For 40 years, Nawang Chering has been connecting Himachal Pradesh to J&K

72-year-old sells products of Spiti Valley, Kullu in Rajouri
For 40 years, Nawang Chering has been connecting Himachal Pradesh to J&K
He claims to have seen Rajouri town when it was a small one and most of its houses were made of mud.Special arrangement

Rajouri: For the last 40 years, a man from Lahaul Spiti area of Himachal Pardesh is acting as a connecting link between the border district Rajouri and Spiti Valley.

He claims to have seen Rajouri town when it was a small one and most of its houses were made of mud.

Seventy two-years-old Nawang Chering, who is known as Tashi, word used to refer to prosperity, is a known Buddhist figure here in Rajouri among the people of all age groups.

Talking to Greater Kashmir, Chering said that he is a resident of Spiti Valley and now also resides in Kullu area of Himachal Pradesh.

"I am a trader of natural products and herbs and have been selling these products for the past five decades," he said.

"In search of a good market for my products, I reached Samba and then moved further and reached Rajouri four decades ago and found a good market for my products," he said. "Rajouri is rich market for my products with vast demand as all the products that I sell are not grown anywhere in the area."

Chering said that he sells pure saffron collected from the hilly areas of Kishtwar and some parts of Himachal Pradesh.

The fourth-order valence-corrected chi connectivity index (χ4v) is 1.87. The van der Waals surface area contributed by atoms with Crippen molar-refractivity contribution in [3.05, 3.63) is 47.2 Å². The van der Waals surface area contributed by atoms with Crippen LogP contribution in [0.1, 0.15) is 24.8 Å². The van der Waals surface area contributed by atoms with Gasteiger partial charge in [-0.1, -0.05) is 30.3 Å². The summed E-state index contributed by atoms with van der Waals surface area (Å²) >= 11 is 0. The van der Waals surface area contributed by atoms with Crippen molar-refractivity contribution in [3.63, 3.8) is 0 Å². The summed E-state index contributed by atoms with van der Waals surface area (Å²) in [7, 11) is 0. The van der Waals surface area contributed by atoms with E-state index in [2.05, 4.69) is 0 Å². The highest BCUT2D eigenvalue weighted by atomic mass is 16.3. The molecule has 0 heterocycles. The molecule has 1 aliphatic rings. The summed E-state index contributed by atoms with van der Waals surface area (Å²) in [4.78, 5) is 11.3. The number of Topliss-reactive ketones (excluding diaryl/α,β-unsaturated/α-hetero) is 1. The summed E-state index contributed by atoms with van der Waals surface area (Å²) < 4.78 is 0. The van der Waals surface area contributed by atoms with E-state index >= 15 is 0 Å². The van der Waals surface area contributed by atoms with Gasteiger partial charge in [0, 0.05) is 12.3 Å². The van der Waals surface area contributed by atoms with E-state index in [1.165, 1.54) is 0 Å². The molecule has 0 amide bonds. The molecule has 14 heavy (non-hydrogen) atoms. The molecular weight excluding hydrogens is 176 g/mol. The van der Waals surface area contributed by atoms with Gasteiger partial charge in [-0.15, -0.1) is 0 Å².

He said that he has also been selling Asafoetida, commonly known as Heeng, black cumin seeds commonly known as black jeera and exuded herbo-mineral commonly known as Shilajit besides some stones which people usually wear in finger rings and neck chains.

Chering claimed that he collects all his products directly from the farmers and growers in the hilly areas of Spiti, Lahaul, Kullu, Kishtwar and sells this to customers.

"I sell the saffron at half the price sold in the market," he said. "People from all walks of life in both the rural and the urban areas of Rajouri recognise purity of his products and purchase for the household use for the entire year."

He said he spends three to four months of the summers in Rajouri and sells his products in Rajouri town and almost three dozen villages in the periphery.

"I have seen Rajouri for the past 40 years and I have seen this town building and swelling into a concrete jungle with time," Chering said. "Forty years ago, the only market in Rajouri was of old town and there were few houses and most of those were made up of mud."

He said that he has only received love from people in Rajouri and people of all age groups respect him.

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